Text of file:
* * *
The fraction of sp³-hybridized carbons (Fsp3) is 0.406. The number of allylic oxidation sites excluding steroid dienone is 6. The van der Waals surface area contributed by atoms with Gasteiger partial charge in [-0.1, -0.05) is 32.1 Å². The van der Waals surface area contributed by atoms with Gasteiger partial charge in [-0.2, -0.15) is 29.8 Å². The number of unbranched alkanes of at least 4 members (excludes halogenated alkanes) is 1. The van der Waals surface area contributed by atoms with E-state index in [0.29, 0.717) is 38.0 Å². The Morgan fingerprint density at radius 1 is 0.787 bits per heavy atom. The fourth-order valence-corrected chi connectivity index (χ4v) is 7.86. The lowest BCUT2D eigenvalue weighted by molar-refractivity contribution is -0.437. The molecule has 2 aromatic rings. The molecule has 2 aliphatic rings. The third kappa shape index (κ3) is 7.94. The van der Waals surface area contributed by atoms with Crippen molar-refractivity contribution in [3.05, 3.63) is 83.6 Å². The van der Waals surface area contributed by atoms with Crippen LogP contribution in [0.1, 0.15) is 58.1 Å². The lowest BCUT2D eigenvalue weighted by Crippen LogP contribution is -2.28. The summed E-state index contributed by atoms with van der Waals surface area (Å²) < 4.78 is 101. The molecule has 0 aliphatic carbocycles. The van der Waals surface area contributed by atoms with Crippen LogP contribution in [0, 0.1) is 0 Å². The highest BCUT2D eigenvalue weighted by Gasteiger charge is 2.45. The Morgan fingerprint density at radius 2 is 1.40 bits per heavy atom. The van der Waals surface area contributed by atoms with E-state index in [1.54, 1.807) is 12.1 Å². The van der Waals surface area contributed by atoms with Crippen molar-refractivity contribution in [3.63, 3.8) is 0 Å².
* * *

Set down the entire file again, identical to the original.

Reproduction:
The fraction of sp³-hybridized carbons (Fsp3) is 0.406. The number of allylic oxidation sites excluding steroid dienone is 6. The van der Waals surface area contributed by atoms with Gasteiger partial charge in [-0.1, -0.05) is 32.1 Å². The van der Waals surface area contributed by atoms with Gasteiger partial charge in [-0.2, -0.15) is 29.8 Å². The number of unbranched alkanes of at least 4 members (excludes halogenated alkanes) is 1. The van der Waals surface area contributed by atoms with E-state index in [0.29, 0.717) is 38.0 Å². The Morgan fingerprint density at radius 1 is 0.787 bits per heavy atom. The fourth-order valence-corrected chi connectivity index (χ4v) is 7.86. The lowest BCUT2D eigenvalue weighted by molar-refractivity contribution is -0.437. The molecule has 2 aromatic rings. The molecule has 2 aliphatic rings. The third kappa shape index (κ3) is 7.94. The van der Waals surface area contributed by atoms with Crippen molar-refractivity contribution in [3.05, 3.63) is 83.6 Å². The van der Waals surface area contributed by atoms with Crippen LogP contribution in [0.1, 0.15) is 58.1 Å². The lowest BCUT2D eigenvalue weighted by Crippen LogP contribution is -2.28. The summed E-state index contributed by atoms with van der Waals surface area (Å²) < 4.78 is 101. The molecule has 0 aliphatic carbocycles. The van der Waals surface area contributed by atoms with Crippen LogP contribution in [0, 0.1) is 0 Å². The highest BCUT2D eigenvalue weighted by Gasteiger charge is 2.45. The Morgan fingerprint density at radius 2 is 1.40 bits per heavy atom. The van der Waals surface area contributed by atoms with E-state index in [1.54, 1.807) is 12.1 Å². The van der Waals surface area contributed by atoms with Crippen molar-refractivity contribution in [3.63, 3.8) is 0 Å².